You describe the assembly process of the finished hot water valve assembly in Mexico, by subassembly, as follows:
A rubber valve disk is inserted into a recess in the end of the valve stem. The valve stem is placed in a fixture and deformed in a press to retain the valve disk.
Valve Stem Assembly:
The stem assembly is placed into a coiled spring. A washer is placed on top of the spring. An o-ring is slipped over the valve stem which holds the washer and spring in place.
Valve Guide Assembly:
O-rings are manually inserted into the internal groove and external shoulder of the valve guide bushing.
Valve Body Assembly:
The valve stem assembly and the valve guide assembly are inserted into the valve body. The valve guide assembly is securely screwed into the threaded opening in the valve body. A snap ring is inserted into an exterior groove of the valve body. The assembly is then checked for leaks.
End Piece Assembly:
Screens are placed into the end piece outlet. A flow straightener is coiled and inserted into the end piece outlet. The flow straightener expands after insertion to retain the screens. An o-ring is manually slipped over the threaded end of the end piece.
Dispenser and Filler Assembly:
The body cap is screwed to the body. The vent tube is force fit over the nipple on the bottom rear of the body. The valve body assembly is inserted through the hole in the body cap and a retaining ring is snapped into the groove on the valve body. The assembly is inverted and the outlet assembly is inserted into the body. The end piece assembly is threaded into the outlet assembly. The base plate is attached to the body with three screws. The gasket is placed over the tubes (tubes inside the semi-circular opening of the gasket and a self tapping screw are driven into the body to hold the gasket in place until final installation). The assembly is inverted and silicone lubricant is applied to the knob (race cap) prior to installing the knob over the protruding end of the valve stem. The retainer spring (spring washer) is placed over the valve stem and a retainer ring is inserted into the groove of the valve stem to hold it in place. The nameplate logo is placed in the recess in the top of the knob. The cap is aligned and snapped into place. The tubing is bent over a mandrel and coiled to fit the packaging. This operation is analogous to coiling an extension cord into loops to facilitate shipping. When the dispenser is eventually installed, the installer will straighten the copper tubes to connect to the water supply and hot water from the hot water tank. The completed dispenser assembly is cleaned and packed for shipment.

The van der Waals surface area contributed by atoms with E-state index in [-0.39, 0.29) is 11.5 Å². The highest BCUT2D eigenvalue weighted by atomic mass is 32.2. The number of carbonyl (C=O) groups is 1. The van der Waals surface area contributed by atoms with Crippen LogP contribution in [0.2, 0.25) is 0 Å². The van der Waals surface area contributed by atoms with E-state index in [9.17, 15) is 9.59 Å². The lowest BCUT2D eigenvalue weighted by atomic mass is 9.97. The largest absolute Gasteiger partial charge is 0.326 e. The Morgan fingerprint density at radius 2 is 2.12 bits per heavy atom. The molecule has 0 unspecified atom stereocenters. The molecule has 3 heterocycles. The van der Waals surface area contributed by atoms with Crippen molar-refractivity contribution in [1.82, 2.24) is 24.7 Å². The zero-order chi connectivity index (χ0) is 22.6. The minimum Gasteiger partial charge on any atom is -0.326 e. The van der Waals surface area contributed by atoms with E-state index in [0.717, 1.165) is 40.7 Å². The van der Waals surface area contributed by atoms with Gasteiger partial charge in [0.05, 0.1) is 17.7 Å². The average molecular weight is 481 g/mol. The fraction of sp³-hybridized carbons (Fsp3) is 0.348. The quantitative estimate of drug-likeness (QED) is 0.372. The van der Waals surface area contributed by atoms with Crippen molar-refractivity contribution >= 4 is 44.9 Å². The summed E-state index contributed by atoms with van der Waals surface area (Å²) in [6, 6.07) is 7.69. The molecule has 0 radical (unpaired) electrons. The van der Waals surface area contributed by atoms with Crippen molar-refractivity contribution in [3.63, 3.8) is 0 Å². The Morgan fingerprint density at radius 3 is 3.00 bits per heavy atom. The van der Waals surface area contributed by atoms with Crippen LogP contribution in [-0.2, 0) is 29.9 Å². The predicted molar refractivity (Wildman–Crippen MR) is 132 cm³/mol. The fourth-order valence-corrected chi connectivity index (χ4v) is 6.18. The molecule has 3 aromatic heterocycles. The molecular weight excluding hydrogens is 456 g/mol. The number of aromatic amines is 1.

I. Whether the hot water dispenser valve assemblies will qualify for the partial duty exemption available under subheading 9802.00.80, HTSUS, when returned to the U.S.
II. Whether the hot water dispenser valve assemblies will qualify for preferential tariff treatment under the North American Free Trade Agreement.